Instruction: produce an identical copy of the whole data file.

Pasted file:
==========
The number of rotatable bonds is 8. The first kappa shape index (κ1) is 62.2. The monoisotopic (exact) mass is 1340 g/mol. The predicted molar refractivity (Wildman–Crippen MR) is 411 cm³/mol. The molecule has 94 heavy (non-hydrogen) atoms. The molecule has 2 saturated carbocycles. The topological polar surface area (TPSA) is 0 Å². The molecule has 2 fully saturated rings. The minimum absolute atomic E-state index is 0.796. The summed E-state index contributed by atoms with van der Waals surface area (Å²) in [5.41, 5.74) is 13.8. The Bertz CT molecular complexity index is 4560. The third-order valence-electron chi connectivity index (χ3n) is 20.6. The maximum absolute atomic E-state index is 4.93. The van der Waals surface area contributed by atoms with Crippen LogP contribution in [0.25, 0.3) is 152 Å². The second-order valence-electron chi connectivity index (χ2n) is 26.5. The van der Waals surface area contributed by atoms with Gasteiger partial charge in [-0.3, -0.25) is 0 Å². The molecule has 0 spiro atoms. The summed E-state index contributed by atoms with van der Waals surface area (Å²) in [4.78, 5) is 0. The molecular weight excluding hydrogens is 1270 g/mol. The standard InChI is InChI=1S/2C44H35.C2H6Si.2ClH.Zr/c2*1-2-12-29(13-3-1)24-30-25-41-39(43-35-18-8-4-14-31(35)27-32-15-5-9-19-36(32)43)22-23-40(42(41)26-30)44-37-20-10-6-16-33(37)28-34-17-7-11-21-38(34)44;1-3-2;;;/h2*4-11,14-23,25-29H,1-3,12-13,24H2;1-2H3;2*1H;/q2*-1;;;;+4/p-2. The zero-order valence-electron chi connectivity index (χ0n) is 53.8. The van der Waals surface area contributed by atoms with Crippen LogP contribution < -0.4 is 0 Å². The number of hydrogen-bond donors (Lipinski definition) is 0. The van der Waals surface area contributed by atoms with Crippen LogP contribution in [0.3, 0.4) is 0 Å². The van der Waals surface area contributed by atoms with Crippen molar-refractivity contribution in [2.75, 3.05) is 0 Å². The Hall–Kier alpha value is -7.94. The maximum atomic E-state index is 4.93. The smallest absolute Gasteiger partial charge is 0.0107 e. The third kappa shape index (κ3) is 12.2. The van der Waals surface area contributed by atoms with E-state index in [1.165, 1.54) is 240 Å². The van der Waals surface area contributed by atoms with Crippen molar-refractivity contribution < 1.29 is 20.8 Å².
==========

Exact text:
The number of rotatable bonds is 8. The first kappa shape index (κ1) is 62.2. The monoisotopic (exact) mass is 1340 g/mol. The predicted molar refractivity (Wildman–Crippen MR) is 411 cm³/mol. The molecule has 94 heavy (non-hydrogen) atoms. The molecule has 2 saturated carbocycles. The topological polar surface area (TPSA) is 0 Å². The molecule has 2 fully saturated rings. The minimum absolute atomic E-state index is 0.796. The summed E-state index contributed by atoms with van der Waals surface area (Å²) in [5.41, 5.74) is 13.8. The Bertz CT molecular complexity index is 4560. The third-order valence-electron chi connectivity index (χ3n) is 20.6. The maximum absolute atomic E-state index is 4.93. The van der Waals surface area contributed by atoms with Crippen LogP contribution in [0.25, 0.3) is 152 Å². The second-order valence-electron chi connectivity index (χ2n) is 26.5. The van der Waals surface area contributed by atoms with Gasteiger partial charge in [-0.3, -0.25) is 0 Å². The molecule has 0 spiro atoms. The summed E-state index contributed by atoms with van der Waals surface area (Å²) in [4.78, 5) is 0. The molecular weight excluding hydrogens is 1270 g/mol. The standard InChI is InChI=1S/2C44H35.C2H6Si.2ClH.Zr/c2*1-2-12-29(13-3-1)24-30-25-41-39(43-35-18-8-4-14-31(35)27-32-15-5-9-19-36(32)43)22-23-40(42(41)26-30)44-37-20-10-6-16-33(37)28-34-17-7-11-21-38(34)44;1-3-2;;;/h2*4-11,14-23,25-29H,1-3,12-13,24H2;1-2H3;2*1H;/q2*-1;;;;+4/p-2. The zero-order valence-electron chi connectivity index (χ0n) is 53.8. The van der Waals surface area contributed by atoms with Crippen LogP contribution < -0.4 is 0 Å². The number of hydrogen-bond donors (Lipinski definition) is 0. The van der Waals surface area contributed by atoms with Crippen LogP contribution in [0.3, 0.4) is 0 Å². The van der Waals surface area contributed by atoms with Crippen molar-refractivity contribution in [2.75, 3.05) is 0 Å². The Hall–Kier alpha value is -7.94. The maximum atomic E-state index is 4.93. The smallest absolute Gasteiger partial charge is 0.0107 e. The third kappa shape index (κ3) is 12.2. The van der Waals surface area contributed by atoms with E-state index in [1.165, 1.54) is 240 Å². The van der Waals surface area contributed by atoms with Crippen molar-refractivity contribution < 1.29 is 20.8 Å².